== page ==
“My spouse is hiding income!” My spouse earns cash under the table.” I hear these allegations often in my family law practice. If your spouse is self-employed, or is able to earn cash, you are probably correct. However, before you tell a family law judge that your spouse lies on his or her tax returns, think about this: How many times did you sign those tax returns? Be careful if your family law attorney tells you that you’ll be treated as an “innocent spouse” by the IRS. Remember, if there is a tax audit, or worse, you have the burden of proof to show the IRS that you are the “innocent souse.” In other words, you’ve just bought yourself a bunch of work and probably the need to hire a tax attorney or even a criminal defense attorney, possibly at your own expense. Dealing with unreported income, especially where parties have been filing joint tax returns for years, can be problematic. One way to avoid this problem: Hire a private judge and keep all the allegations about failing to report income out of the public eye. And, if you are the spouse who has unreported income, think about this: Either you are going to be reasonable when it comes to child and/or spousal support, or you are going to put your spouse into a corner where they’ll feel they have nothing to lose by exposing you in a public courtroom.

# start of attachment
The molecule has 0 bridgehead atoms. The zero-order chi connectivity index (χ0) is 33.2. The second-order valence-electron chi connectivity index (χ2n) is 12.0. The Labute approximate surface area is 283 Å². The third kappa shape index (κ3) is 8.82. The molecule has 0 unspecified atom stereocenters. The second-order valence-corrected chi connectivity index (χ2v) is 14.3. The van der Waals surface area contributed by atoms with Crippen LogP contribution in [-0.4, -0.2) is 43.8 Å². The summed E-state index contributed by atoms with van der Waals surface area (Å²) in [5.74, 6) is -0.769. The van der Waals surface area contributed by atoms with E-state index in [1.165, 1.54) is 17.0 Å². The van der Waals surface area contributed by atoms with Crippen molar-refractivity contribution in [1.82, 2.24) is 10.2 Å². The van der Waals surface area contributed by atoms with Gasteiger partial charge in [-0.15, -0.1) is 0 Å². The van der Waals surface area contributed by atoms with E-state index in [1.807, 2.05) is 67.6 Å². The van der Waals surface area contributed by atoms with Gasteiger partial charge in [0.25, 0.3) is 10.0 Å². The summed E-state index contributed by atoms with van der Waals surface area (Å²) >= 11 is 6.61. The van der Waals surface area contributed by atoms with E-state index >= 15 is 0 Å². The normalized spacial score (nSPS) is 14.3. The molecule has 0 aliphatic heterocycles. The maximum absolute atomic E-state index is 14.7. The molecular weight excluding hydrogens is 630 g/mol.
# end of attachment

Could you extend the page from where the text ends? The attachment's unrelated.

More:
What if you need to follow the money? Money almost always leaves a trail, but following the money can be expensive. Your attorney will need to do an extensive amount of discovery, including but not limited to Interrogatories, Demands for Production of Documents, and Depositions. You’ll need to issue subpoenas to banks and financial institutions, lenders, etc., and you’ll need to hire a forensic accountant and perhaps even a private financial investigation team. These costs can be prohibitive and are usually only justified in cases where large amounts of assets are being hidden.
Remember, your attorney needs to present admissible evidence to a judge.